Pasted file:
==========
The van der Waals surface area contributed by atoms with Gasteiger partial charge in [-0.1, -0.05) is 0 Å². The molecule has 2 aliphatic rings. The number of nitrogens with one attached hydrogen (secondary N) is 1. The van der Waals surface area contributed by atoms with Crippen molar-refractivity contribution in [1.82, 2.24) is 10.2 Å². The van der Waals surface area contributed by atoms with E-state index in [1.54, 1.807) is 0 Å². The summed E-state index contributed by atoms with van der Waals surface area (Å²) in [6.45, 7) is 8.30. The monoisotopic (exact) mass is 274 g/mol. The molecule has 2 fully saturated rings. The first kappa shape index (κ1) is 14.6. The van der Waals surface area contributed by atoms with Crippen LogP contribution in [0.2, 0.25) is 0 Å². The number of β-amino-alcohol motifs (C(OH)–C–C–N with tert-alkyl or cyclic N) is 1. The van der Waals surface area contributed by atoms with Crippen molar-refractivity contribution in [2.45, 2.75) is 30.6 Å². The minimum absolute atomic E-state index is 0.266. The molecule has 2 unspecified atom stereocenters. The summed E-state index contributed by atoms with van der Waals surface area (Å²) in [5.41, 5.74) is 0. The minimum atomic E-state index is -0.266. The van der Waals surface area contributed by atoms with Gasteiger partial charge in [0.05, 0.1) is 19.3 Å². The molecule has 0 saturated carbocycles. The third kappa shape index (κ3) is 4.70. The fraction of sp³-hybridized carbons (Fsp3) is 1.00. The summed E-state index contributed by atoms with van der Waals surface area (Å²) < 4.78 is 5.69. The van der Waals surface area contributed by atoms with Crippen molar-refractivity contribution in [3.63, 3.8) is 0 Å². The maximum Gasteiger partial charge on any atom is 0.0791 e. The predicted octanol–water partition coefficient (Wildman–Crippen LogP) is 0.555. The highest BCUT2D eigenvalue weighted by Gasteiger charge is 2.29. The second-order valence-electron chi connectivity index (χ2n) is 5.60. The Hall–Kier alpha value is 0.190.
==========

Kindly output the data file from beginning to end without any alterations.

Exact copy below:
The van der Waals surface area contributed by atoms with Gasteiger partial charge in [-0.1, -0.05) is 0 Å². The molecule has 2 aliphatic rings. The number of nitrogens with one attached hydrogen (secondary N) is 1. The van der Waals surface area contributed by atoms with Crippen molar-refractivity contribution in [1.82, 2.24) is 10.2 Å². The van der Waals surface area contributed by atoms with E-state index in [1.54, 1.807) is 0 Å². The summed E-state index contributed by atoms with van der Waals surface area (Å²) in [6.45, 7) is 8.30. The monoisotopic (exact) mass is 274 g/mol. The molecule has 2 fully saturated rings. The first kappa shape index (κ1) is 14.6. The van der Waals surface area contributed by atoms with Crippen LogP contribution in [0.2, 0.25) is 0 Å². The number of β-amino-alcohol motifs (C(OH)–C–C–N with tert-alkyl or cyclic N) is 1. The van der Waals surface area contributed by atoms with Crippen molar-refractivity contribution in [2.45, 2.75) is 30.6 Å². The minimum absolute atomic E-state index is 0.266. The molecule has 2 unspecified atom stereocenters. The summed E-state index contributed by atoms with van der Waals surface area (Å²) in [5.41, 5.74) is 0. The minimum atomic E-state index is -0.266. The van der Waals surface area contributed by atoms with Gasteiger partial charge in [0.05, 0.1) is 19.3 Å². The molecule has 0 saturated carbocycles. The third kappa shape index (κ3) is 4.70. The fraction of sp³-hybridized carbons (Fsp3) is 1.00. The summed E-state index contributed by atoms with van der Waals surface area (Å²) < 4.78 is 5.69. The van der Waals surface area contributed by atoms with Crippen molar-refractivity contribution in [3.63, 3.8) is 0 Å². The maximum Gasteiger partial charge on any atom is 0.0791 e. The predicted octanol–water partition coefficient (Wildman–Crippen LogP) is 0.555. The highest BCUT2D eigenvalue weighted by Gasteiger charge is 2.29. The second-order valence-electron chi connectivity index (χ2n) is 5.60. The Hall–Kier alpha value is 0.190.